Worth a visit? Value for money? Good for kids? Easy to get to?

I also recommend… If you enjoy this then try London Bridge Experience (you can walk it in 4 mins); London Dungeon (walk it in 26 mins or travel from London Bridge to Waterloo by tube) and Madame Tussauds (travel from London Bridge to Baker Street by tube). If you enjoy scary attractions then you’ll find some more torture equipment at the Tower of London. Or how about a Jack the Ripper Tour, Ghost Bus Tour or Ghost Tour of Hampton Court?

London Squire bookThe owns and has spent the last decade reviewing the capital’s landmarks, attractions and hotels. His guidebook is available from Amazon

Your comments and questions

Melissa Hello. Would you recommend the Clink Prison Museum for children? We have an 8-year old who will probably enjoy it a lot but I am worried it will give him nightmares! Thanks for your help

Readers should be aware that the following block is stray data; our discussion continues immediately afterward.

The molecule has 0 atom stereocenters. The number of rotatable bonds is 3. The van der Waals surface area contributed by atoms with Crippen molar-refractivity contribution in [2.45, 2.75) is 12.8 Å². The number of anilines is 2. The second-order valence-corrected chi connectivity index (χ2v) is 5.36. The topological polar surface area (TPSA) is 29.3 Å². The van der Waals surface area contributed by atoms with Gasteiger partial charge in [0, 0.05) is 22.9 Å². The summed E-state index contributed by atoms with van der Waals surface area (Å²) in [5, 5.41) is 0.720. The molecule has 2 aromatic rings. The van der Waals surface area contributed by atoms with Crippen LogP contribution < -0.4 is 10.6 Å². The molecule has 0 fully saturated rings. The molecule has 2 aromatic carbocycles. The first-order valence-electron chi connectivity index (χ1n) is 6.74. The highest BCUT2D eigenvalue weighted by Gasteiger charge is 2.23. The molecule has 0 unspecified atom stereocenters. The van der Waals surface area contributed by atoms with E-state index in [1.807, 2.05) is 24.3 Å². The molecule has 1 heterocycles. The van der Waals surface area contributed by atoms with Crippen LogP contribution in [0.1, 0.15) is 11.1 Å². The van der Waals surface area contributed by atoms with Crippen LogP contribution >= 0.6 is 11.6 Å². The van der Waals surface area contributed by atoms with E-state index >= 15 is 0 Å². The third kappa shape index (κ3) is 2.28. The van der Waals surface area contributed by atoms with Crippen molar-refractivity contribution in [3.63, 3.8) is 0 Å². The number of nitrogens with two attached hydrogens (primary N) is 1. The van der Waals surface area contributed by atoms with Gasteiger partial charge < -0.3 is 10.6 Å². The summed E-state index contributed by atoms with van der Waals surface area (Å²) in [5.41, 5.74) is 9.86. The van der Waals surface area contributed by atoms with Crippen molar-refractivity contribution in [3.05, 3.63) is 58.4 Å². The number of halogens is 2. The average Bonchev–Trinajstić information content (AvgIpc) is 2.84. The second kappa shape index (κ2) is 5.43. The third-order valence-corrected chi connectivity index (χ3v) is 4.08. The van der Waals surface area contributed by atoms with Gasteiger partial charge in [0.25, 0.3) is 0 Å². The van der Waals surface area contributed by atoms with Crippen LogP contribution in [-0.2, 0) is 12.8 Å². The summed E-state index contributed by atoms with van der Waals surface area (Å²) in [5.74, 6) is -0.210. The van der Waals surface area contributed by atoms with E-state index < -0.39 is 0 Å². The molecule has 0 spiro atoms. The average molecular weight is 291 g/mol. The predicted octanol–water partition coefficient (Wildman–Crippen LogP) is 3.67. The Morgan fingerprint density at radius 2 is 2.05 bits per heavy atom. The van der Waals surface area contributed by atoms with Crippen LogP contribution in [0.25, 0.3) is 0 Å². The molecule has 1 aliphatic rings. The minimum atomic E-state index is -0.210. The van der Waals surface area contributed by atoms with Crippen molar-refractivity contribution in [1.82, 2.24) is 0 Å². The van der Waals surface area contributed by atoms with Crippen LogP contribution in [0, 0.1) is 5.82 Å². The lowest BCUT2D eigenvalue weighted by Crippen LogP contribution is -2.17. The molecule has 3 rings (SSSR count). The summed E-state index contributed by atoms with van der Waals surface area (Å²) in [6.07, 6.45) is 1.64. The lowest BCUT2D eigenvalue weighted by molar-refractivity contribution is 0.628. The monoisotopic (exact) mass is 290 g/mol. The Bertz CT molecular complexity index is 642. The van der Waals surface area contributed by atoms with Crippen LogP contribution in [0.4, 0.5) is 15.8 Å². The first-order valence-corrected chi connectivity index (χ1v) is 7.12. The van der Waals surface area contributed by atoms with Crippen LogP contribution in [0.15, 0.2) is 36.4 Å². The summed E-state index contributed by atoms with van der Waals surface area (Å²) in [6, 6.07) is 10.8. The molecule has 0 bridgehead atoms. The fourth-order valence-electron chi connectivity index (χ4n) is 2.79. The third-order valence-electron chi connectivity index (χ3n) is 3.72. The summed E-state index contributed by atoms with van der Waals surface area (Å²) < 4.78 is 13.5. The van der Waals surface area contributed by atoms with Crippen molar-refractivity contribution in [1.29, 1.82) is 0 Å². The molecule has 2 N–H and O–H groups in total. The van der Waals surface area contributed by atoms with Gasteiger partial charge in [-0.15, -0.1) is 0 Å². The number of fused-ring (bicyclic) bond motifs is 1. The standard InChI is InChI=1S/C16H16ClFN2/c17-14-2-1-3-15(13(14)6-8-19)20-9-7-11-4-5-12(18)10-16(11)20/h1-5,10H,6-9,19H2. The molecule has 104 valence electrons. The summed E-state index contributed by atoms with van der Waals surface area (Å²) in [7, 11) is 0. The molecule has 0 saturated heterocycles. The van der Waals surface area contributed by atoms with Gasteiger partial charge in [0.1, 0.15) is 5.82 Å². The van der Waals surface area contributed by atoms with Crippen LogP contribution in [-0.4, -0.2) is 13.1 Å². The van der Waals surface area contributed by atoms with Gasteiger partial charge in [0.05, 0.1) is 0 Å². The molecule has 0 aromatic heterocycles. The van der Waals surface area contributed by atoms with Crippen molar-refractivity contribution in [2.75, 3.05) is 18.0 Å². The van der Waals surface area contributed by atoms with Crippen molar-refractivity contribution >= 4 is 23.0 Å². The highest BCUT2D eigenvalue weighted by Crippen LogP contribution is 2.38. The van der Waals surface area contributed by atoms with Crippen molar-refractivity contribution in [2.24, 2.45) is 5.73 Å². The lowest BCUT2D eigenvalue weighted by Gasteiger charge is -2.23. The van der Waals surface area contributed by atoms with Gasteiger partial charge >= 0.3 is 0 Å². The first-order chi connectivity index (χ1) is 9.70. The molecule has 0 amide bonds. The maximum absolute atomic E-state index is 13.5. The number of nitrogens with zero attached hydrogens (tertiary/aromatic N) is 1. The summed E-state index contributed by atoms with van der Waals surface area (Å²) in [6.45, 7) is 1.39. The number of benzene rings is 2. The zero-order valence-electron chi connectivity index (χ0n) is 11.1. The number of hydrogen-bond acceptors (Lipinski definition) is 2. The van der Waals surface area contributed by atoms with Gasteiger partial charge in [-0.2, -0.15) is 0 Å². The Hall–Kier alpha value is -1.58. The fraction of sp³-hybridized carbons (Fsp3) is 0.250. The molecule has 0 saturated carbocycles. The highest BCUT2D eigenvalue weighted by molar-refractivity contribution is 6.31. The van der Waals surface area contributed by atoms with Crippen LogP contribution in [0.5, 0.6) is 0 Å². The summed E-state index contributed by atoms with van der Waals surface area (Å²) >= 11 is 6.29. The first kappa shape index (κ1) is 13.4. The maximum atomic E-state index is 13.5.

Craig Hi Melissa. On their website they say it's suitable for ages 7 years and over, so 8 should be okay. It's mainly waxwork prisoners behind bars. You can see a few being tortured, hung up on chains and stuck in a hole in the ground, but there's nothing too scary. It's quite dark inside and you can hear moans and groans coming out of the speakers etc. There is a fair amount of reading to do, though. Adults will probably want to read the plaques to find out about all the historical stuff like the Bishop of Winchester and Gordon Riots etc, but I doubt a kid that age will be interested. I have quite a soft spot for this place, and think it's worth a visit. It's certainly a lot less scary than the London Dungeon, which might frighten a young kid.

Ben Is it worth booking tickets in advance, or can you just turn up?

Craig Hi Ben. It's always been pretty empty when I've went, so I would say no, but I suppose you might get unlucky and get stuck behind a big group because they put on occasional school tours. You could book in advance to be safe.